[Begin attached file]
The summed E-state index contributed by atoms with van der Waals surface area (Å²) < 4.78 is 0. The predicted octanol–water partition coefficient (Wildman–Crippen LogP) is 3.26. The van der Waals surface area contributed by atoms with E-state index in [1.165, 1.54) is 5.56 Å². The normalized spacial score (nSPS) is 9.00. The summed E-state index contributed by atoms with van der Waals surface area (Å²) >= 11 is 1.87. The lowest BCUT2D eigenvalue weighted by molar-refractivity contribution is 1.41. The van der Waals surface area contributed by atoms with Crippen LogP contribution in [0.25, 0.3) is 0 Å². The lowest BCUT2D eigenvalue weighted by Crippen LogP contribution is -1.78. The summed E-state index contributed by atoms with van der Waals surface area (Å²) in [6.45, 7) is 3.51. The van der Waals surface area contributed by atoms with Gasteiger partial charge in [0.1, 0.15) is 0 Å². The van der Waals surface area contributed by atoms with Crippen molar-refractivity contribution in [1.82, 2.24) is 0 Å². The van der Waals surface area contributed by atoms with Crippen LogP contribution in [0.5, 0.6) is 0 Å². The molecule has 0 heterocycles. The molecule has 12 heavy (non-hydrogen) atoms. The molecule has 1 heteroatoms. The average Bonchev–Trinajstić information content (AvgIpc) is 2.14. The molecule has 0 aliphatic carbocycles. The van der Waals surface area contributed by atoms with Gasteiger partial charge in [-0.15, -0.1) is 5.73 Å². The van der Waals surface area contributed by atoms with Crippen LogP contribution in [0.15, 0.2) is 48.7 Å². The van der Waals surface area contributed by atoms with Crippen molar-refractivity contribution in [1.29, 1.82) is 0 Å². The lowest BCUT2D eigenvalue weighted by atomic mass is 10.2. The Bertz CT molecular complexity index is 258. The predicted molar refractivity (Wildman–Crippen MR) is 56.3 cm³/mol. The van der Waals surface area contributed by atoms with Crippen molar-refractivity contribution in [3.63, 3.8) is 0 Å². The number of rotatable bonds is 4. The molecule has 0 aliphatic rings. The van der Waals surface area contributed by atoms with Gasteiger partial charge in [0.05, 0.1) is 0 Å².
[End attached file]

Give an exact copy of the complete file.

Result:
The summed E-state index contributed by atoms with van der Waals surface area (Å²) < 4.78 is 0. The predicted octanol–water partition coefficient (Wildman–Crippen LogP) is 3.26. The van der Waals surface area contributed by atoms with E-state index in [1.165, 1.54) is 5.56 Å². The normalized spacial score (nSPS) is 9.00. The summed E-state index contributed by atoms with van der Waals surface area (Å²) >= 11 is 1.87. The lowest BCUT2D eigenvalue weighted by molar-refractivity contribution is 1.41. The van der Waals surface area contributed by atoms with Crippen LogP contribution in [0.25, 0.3) is 0 Å². The lowest BCUT2D eigenvalue weighted by Crippen LogP contribution is -1.78. The summed E-state index contributed by atoms with van der Waals surface area (Å²) in [6.45, 7) is 3.51. The van der Waals surface area contributed by atoms with Gasteiger partial charge in [0.1, 0.15) is 0 Å². The van der Waals surface area contributed by atoms with Crippen molar-refractivity contribution in [1.82, 2.24) is 0 Å². The van der Waals surface area contributed by atoms with Crippen LogP contribution in [0.5, 0.6) is 0 Å². The molecule has 0 heterocycles. The molecule has 12 heavy (non-hydrogen) atoms. The molecule has 1 heteroatoms. The average Bonchev–Trinajstić information content (AvgIpc) is 2.14. The molecule has 0 aliphatic carbocycles. The van der Waals surface area contributed by atoms with Gasteiger partial charge in [-0.15, -0.1) is 5.73 Å². The van der Waals surface area contributed by atoms with Crippen LogP contribution in [0.15, 0.2) is 48.7 Å². The van der Waals surface area contributed by atoms with Crippen molar-refractivity contribution in [1.29, 1.82) is 0 Å². The lowest BCUT2D eigenvalue weighted by atomic mass is 10.2. The Bertz CT molecular complexity index is 258. The predicted molar refractivity (Wildman–Crippen MR) is 56.3 cm³/mol. The van der Waals surface area contributed by atoms with Crippen molar-refractivity contribution in [3.63, 3.8) is 0 Å². The number of rotatable bonds is 4. The molecule has 0 aliphatic rings. The van der Waals surface area contributed by atoms with Gasteiger partial charge in [0.05, 0.1) is 0 Å².